The OS was performed by three surgeons with more than ten years of experience. An upper midline incision was done. Upon entry into the abdominal cavity, dissection was performed with the blunt and sharp technique. The surgeon’s hand followed the convex surface of the organ and identified the peritoneal attachments. The spleen was gently grasped and displaced medially toward the incision. The avascular peritoneal attachments and ligaments were incised, but in patients with portal hypertension, any ligaments were ligated. At the hilum, the splenic artery and veins were identified, carefully dissected, doubly ligated with 0 silk, and transfixed by 2–0 silk suture ligatures. To avoid injury to the pancreas, the dissection was carried out at the hilum in close proximity to the spleen. Next, the short gastric vessels were identified and ligated. After removal of the spleen, haemostasis was obtained and confirmed in a systematic fashion through careful inspection of the left sub-phrenic area, the greater curvature of the stomach and the short gastric vessel area, as well as the splenic hilum. Inspection of these areas was facilitated by proper retraction of the stomach and small bowel to allow clear visualisation of the left upper quadrant and surgical beds. Attention was then turned to the surgical field to check for active bleeding. When active bleeding was identified, we achieved haemostasis. Drains were not routinely used, except in cases where an injury of the tail of the pancreas was suspected or confirmed. The abdominal incision was closed by approximating the linea alba using 1–0 polypropylene monofilament sutures in a continuous fashion. The skin was closed with staples.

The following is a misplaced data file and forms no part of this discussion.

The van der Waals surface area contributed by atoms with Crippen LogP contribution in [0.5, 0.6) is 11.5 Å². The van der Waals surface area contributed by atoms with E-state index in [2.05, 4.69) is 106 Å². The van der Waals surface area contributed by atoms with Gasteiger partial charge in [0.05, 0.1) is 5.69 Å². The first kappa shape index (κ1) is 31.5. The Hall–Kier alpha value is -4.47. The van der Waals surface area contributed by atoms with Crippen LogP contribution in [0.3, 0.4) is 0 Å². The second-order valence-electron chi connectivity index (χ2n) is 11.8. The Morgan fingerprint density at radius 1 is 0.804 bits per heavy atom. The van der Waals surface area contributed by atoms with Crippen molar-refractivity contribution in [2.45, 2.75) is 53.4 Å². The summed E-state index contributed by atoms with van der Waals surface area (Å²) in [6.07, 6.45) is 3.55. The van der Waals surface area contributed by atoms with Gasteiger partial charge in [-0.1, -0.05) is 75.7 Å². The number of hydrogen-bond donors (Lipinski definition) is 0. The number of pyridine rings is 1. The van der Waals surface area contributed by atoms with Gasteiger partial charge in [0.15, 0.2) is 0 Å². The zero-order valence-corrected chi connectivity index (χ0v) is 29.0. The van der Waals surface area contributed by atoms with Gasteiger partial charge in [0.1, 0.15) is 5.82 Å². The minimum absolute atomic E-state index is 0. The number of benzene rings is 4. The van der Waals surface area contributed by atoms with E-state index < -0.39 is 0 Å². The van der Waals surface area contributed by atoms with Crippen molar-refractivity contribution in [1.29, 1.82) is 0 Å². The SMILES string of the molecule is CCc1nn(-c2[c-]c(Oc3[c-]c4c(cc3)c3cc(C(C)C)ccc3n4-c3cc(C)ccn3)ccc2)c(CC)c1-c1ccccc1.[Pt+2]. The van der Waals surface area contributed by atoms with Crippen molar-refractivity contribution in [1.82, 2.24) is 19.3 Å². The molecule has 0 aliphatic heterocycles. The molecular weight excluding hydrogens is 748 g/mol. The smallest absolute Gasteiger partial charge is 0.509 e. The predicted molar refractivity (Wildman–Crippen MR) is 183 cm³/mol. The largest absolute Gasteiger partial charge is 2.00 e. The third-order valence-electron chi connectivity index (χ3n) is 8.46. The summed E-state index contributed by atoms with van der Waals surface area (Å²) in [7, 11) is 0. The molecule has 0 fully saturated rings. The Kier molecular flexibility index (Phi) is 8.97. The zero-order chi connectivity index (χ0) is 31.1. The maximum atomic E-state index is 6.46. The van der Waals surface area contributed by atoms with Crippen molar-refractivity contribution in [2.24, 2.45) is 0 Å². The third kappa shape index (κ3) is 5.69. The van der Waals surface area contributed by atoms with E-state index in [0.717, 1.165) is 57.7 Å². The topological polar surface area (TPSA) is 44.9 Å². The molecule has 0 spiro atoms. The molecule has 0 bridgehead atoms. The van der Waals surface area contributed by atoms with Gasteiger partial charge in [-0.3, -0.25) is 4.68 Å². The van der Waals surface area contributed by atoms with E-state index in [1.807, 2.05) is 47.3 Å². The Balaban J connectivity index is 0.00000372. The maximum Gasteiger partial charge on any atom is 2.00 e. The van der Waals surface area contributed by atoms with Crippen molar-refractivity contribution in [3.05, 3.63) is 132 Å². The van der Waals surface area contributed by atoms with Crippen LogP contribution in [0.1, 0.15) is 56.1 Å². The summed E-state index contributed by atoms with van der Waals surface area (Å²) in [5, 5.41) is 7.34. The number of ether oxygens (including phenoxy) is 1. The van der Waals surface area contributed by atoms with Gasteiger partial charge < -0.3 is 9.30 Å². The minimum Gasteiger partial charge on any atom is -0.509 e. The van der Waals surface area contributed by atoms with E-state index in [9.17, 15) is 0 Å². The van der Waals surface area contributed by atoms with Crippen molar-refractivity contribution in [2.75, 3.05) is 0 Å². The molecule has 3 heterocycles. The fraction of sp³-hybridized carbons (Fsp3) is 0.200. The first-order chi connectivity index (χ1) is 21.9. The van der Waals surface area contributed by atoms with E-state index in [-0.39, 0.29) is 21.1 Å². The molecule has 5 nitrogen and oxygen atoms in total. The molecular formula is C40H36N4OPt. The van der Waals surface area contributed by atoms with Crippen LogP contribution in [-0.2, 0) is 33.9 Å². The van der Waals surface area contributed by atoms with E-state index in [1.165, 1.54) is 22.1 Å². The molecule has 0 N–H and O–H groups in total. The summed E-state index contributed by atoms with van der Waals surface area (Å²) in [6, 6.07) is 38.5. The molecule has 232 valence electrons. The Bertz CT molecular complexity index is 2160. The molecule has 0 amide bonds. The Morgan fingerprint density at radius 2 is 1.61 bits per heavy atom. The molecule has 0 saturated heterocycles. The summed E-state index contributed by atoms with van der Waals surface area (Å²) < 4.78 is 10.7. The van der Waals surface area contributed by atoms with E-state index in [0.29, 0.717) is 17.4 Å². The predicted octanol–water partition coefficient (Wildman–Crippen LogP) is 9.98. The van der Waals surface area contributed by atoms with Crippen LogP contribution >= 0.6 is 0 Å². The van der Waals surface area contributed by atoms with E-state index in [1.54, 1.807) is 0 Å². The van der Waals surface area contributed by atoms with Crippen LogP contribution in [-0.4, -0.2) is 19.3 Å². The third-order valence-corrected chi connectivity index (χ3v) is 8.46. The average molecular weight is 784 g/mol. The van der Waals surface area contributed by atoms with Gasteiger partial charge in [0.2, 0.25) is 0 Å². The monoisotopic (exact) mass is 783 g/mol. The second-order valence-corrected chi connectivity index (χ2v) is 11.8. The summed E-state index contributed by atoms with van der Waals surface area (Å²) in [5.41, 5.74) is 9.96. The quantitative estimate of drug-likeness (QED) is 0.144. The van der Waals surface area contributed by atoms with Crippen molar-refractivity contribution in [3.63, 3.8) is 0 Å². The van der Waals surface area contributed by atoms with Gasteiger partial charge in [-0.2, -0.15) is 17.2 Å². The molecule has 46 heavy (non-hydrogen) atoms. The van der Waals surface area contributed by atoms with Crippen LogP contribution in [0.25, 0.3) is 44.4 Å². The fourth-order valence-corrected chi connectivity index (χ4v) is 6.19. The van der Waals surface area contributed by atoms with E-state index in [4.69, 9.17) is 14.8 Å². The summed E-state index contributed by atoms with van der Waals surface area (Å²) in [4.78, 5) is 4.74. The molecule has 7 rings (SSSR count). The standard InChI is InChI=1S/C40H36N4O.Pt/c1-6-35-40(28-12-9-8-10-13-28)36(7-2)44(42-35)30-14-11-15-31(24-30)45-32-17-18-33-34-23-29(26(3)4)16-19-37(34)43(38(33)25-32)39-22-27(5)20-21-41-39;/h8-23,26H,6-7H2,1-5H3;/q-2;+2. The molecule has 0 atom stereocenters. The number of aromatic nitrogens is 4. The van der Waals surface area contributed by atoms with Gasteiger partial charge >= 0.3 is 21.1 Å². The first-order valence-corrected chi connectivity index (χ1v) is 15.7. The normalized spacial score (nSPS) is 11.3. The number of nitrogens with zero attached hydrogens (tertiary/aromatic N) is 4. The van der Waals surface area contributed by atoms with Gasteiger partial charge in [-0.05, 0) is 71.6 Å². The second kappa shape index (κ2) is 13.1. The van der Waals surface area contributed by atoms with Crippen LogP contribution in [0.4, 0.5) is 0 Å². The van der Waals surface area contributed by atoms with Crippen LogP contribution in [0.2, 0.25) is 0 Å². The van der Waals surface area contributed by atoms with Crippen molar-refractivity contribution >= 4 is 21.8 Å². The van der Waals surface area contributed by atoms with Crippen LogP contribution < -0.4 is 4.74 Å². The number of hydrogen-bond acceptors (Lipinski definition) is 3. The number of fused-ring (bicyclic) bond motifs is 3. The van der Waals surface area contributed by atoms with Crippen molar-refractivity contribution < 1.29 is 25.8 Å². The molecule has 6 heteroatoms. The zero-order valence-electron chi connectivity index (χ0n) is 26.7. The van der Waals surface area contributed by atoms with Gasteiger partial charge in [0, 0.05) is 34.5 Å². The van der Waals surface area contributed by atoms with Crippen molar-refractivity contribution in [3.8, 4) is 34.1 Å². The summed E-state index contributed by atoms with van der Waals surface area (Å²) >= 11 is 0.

Statistical analysis

All statistical analyses were performed using SPSS v16.0 (SPSS, Inc., Chicago, IL, USA). Baseline clinical and laboratory data that might determine different postoperative outcomes were compared between the two groups. Categorical variables were presented as frequencies. Continuous variables were expressed as mean ± standard deviation or median and interquartile range (IQR) according to their normal or non-normal distribution, respectively. Mann–Whitney U test, Student’s t-test, χ2 or Fisher’s exact test were used as appropriate. A p value < 0.05 was considered statistically significant.